Why Do Strong States Sometimes Lose Wars Against Weak Ones?
During times of war, the fighters are usually motivated to be victorious. All of the parties usually boast of past successes and enormous egos. Yet, in the end, only one winner is announced. There is a significant aspect of most inter-state wars: a weak state’s military strategies on the battlefield can make a strong state’s influence worthless. If the availability of resources implies success, then the weak states ought not to be successful against their enemies, particularly when there is a huge difference in supremacy. Paradoxically, history suggests that strong states have lost wars against weak ones despite their military superiority (Meron, 2003, p.14; Dye, 2007, para. 1). How are they able to achieve this?
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Asymmetric warfare takes place when protagonists of marked unequal abilities engage in combat (Cassidy, 2000, p.41; Taylor et al., 2000, p.79). They may have different capabilities in military strength, strategy, or tactics. The smaller or, the weaker power often takes advantage of geography, timing, or other weak points of the more powerful enemy to be triumphant. The weak forces often strive to desist from direct confrontation with their opponents strengths. They prefer to interrupt or impair the normal command functions of the enemies or work against their logistics. These strategies are aimed at the more powerful opponents to prevent them from efficiently utilizing their huge resources during combat. The smaller or weaker forces often attempt to discourage or demoralize their opponents from making use of their great strengths.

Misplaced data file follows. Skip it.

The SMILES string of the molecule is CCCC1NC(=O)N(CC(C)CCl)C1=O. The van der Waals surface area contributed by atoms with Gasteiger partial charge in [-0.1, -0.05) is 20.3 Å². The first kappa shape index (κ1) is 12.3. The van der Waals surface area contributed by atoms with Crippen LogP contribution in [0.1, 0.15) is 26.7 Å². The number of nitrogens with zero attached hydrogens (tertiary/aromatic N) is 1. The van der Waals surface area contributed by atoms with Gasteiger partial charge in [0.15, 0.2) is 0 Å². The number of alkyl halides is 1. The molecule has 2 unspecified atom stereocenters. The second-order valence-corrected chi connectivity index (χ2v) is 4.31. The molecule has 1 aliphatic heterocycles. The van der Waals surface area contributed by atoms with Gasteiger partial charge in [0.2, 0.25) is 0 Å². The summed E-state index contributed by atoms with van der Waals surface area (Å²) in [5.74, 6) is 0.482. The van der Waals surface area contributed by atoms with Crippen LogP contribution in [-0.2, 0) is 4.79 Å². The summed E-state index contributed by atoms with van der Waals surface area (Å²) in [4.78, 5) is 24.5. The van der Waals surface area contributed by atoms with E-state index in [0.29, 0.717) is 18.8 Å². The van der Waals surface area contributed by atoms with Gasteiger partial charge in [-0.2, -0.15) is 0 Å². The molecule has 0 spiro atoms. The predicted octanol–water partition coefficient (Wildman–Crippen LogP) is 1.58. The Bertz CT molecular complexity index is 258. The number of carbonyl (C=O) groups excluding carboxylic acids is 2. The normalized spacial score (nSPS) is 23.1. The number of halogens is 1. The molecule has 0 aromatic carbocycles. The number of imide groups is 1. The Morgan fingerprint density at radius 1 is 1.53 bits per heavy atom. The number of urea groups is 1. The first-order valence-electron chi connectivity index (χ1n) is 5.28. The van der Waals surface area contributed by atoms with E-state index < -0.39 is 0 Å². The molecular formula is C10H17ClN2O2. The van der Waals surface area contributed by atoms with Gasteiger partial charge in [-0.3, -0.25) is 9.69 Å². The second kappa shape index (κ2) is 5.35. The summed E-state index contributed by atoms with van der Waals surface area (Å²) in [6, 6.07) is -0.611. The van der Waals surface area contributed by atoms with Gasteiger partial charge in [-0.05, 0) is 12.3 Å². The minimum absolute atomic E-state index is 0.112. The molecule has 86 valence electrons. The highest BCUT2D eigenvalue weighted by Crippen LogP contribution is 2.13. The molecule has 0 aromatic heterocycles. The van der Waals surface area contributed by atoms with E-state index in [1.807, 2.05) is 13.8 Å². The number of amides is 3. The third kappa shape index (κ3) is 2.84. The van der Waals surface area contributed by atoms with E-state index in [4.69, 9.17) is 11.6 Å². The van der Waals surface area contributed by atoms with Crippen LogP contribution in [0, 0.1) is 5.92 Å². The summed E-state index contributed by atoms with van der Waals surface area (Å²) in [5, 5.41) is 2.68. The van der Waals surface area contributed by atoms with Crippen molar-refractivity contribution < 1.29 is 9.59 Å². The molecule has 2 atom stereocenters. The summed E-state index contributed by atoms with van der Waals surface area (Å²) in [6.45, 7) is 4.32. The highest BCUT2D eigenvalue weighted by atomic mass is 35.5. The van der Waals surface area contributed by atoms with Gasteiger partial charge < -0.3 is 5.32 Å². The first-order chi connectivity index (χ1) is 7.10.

The difference in the nature of the actors may be a reason why democracies lose small wars. The authoritarian states are more likely to succeed in war since most of them do not have the political susceptibility of a democracy. The authoritarian regime’s authority for making decisions is limited to one person or a small group of individuals, they restrict the public awareness of international issues, and any attempts to criticize the regimes are usually disastrous. These attributes of the regimes have significant effects during asymmetric conflicts. They are able to drum up support faster from the public than the democratic regimes since they literally control their citizens. Soldiers who refuse to fight are threatened with violence. Finally, their soldiers engage in brutal warfare due to a lack of political responsibility (Arreguin-Toft, 2010, p.7).